Fishing for Parking Lot Shrimp
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Today we’re cooking shrimp. And not just any shrimp. This shrimp comes from the back of a pickup truck. Seward resident Barbra Donachy explains.
“We were driving around Kenai and saw this old beat-up truck with a hand-painted plywood sign.”
The sign read “Fresh Alaskan Shrimp.”
“As soon as we saw it we said ‘OK, let’s go try this, fresh shrimp sounds great.’”
Barbra and her husband Jack grew up on the East Coast, and were used to seeing people selling seafood out of their vehicles. But for many Alaskans, the thought of buying shrimp out of a truck is…sketchy to say the least. But Jack Donachy says there’s really no reason to be worried.
“Any legitimate person doing this is not going to be offended if you ask ‘Do you have a license, could I see it?’”
Jack says the shrimp ended up being delicious. And he wasn’t surprised. He says Alaska shrimp are superior to most store-bought shrimp, which usually come from Asia.
“It’s a different species of shrimp. They can live in shallower, warmer more polluted water. And that’s the product you’re getting. Whereas the Alaska shrimp is coming from very cold, deep water. It’s a much cleaner, healthier and I think environmentally responsible product.”
I had to meet the pickup truck guy, so I tracked him down on a Friday night in the Sears Mall parking lot. Patrick Johnson has been selling shrimp and scallops from his truck for about 12 years, and he’s heard it all.
“Well gee, it’s out of truck from alongside the road, what kind of quality can I expect?”
But Johnson says once people try his seafood, they almost always come back. And they usually tell their friends too.
“I get people all the time that say ‘I’ve been driving by you for eight years and I never stopped, and this is my first time.’ They’ll usually talk to someone first and say ‘hey I talked to my buddy who said you had fabulous scallops, so I’m here to try that.’”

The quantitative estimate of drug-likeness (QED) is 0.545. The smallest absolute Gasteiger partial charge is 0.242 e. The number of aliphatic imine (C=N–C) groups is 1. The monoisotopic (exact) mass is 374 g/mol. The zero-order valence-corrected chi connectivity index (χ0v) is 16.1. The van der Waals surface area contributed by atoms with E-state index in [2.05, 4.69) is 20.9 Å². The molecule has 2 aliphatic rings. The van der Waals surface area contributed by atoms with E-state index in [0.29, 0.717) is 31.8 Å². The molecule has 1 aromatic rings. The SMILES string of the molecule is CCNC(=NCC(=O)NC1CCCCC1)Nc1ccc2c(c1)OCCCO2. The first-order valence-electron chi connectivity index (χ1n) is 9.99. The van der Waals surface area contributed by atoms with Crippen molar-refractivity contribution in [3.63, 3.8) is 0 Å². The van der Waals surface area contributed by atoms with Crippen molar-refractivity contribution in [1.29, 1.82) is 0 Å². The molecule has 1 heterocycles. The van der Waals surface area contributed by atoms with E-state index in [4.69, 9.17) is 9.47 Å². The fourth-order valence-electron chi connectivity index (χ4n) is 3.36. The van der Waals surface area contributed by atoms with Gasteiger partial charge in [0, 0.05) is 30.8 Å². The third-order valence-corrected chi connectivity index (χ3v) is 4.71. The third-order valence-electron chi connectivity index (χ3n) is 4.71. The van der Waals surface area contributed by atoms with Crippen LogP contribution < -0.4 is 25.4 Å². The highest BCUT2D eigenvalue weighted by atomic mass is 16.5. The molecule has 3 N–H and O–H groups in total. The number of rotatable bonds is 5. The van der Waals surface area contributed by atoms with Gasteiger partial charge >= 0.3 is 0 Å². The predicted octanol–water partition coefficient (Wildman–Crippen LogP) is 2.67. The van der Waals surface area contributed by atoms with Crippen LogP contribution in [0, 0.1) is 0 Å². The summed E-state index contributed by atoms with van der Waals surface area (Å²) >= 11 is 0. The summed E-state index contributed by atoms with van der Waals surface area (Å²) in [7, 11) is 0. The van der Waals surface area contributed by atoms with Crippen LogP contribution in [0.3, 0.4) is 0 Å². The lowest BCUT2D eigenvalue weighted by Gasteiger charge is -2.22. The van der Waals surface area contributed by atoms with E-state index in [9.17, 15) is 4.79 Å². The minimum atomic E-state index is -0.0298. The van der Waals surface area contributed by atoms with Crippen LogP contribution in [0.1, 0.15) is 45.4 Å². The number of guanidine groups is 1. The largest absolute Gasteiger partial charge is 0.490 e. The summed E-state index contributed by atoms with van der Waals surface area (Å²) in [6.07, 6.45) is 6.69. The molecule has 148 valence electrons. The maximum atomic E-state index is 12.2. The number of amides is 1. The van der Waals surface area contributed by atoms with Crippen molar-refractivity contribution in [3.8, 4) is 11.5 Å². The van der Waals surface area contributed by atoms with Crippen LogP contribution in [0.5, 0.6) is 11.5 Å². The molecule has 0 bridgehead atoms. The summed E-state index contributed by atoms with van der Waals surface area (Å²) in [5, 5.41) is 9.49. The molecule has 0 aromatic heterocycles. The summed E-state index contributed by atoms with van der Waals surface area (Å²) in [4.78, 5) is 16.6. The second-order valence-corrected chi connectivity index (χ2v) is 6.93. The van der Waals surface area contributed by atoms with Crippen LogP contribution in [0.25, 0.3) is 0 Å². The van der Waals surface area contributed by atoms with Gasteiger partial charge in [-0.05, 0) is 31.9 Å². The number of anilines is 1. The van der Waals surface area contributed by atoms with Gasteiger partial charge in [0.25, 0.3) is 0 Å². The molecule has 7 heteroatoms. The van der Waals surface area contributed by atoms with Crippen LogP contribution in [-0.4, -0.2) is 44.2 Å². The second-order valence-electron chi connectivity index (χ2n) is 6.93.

Johnson says it’s unlikely you’ll find seafood in town that’s fresher than his. His scallops are frozen on the Kodiak boats that catch them. And his shrimp are sold fresh, never frozen. They come mostly from Whittier, and are generally only a day or two old. Johnson says when you buy seafood from the grocery store; you’re getting it after a lot of middlemen.
“You can have anywhere from three or four, to six or more people in between. And each time you have someone in between there’s a question mark of ‘how long has this been froze? How long has it been temperature abused?’ There’s a lot of variables involved compared to ‘I went and caught it myself’ or ‘I know how it was prepared.’”
At this point I’m sold. I decide to take home some scallops and side-stripped shrimp.
When I get home and inform my wife Sarah I’ve just bought a pound of pickup truck shrimp from a parking lot, she is surprisingly not freaked out.
“They came from an Alaskan guy’s truck; he’s not going to sell us bad shrimp. All those guys have to go on is their reputation, so if they’re selling bad shrimp around town people will find out about it.”
But she hasn’t actually seen the shrimp yet.
“Smells like the ocean…doesn’t smell too shrimpy. They are pink, firm, and they’ve got little legs. Much like if you’ve ever seen The Little Mermaid, there’s this scene where Sebastian is in the kitchen and the French chef is singing about preparing little dead crabs.”
We decide to cook them simply, with a little bit of curry over rice. Johnson suggested we only cook them for two minutes.
“It has been about two minutes, and our shells are looking pretty opaque, so I’m going to pull it off the heat and call it ready to eat.”
And the verdict?
“Delicious. It’s fresh, with a little curry flavor.”
Now the flavor is great for sure, but I can’t get over how tender the shrimp is. It’s fresher, and more succulent than just about any shrimp I’ve ever tasted. The wife agrees, although not in those words.
“Store bought shrimp tastes more like used shrimp. That shrimp has been a lot of places. It’s well traveled, but this is fledgling shrimp. I like being on the first stop.”